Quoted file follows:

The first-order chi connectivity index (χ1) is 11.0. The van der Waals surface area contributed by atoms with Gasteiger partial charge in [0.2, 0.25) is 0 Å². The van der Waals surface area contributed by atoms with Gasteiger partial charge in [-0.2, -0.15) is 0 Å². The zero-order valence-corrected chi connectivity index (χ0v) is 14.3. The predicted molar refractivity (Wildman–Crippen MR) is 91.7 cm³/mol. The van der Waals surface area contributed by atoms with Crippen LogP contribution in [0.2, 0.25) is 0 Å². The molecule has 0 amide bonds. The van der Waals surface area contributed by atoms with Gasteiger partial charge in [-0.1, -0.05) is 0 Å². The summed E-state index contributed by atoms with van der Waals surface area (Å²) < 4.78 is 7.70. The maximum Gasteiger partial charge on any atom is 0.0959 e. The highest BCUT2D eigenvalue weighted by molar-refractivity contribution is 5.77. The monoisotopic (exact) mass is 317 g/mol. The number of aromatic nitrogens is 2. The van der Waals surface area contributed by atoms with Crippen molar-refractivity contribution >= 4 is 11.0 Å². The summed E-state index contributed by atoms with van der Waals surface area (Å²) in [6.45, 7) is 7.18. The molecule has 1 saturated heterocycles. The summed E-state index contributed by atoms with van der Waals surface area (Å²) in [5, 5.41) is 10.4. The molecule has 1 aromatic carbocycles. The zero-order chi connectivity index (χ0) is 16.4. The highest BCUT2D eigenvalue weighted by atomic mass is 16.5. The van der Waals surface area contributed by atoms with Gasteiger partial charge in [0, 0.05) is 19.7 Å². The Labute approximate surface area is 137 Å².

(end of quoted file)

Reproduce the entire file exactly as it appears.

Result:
The first-order chi connectivity index (χ1) is 11.0. The van der Waals surface area contributed by atoms with Gasteiger partial charge in [0.2, 0.25) is 0 Å². The van der Waals surface area contributed by atoms with Gasteiger partial charge in [-0.2, -0.15) is 0 Å². The zero-order valence-corrected chi connectivity index (χ0v) is 14.3. The predicted molar refractivity (Wildman–Crippen MR) is 91.7 cm³/mol. The van der Waals surface area contributed by atoms with Crippen LogP contribution in [0.2, 0.25) is 0 Å². The molecule has 0 amide bonds. The van der Waals surface area contributed by atoms with Gasteiger partial charge in [-0.1, -0.05) is 0 Å². The summed E-state index contributed by atoms with van der Waals surface area (Å²) < 4.78 is 7.70. The maximum Gasteiger partial charge on any atom is 0.0959 e. The highest BCUT2D eigenvalue weighted by molar-refractivity contribution is 5.77. The monoisotopic (exact) mass is 317 g/mol. The number of aromatic nitrogens is 2. The van der Waals surface area contributed by atoms with Crippen molar-refractivity contribution >= 4 is 11.0 Å². The summed E-state index contributed by atoms with van der Waals surface area (Å²) in [6.45, 7) is 7.18. The molecule has 1 saturated heterocycles. The summed E-state index contributed by atoms with van der Waals surface area (Å²) in [5, 5.41) is 10.4. The molecule has 1 aromatic carbocycles. The zero-order chi connectivity index (χ0) is 16.4. The highest BCUT2D eigenvalue weighted by atomic mass is 16.5. The van der Waals surface area contributed by atoms with Gasteiger partial charge in [0, 0.05) is 19.7 Å². The Labute approximate surface area is 137 Å².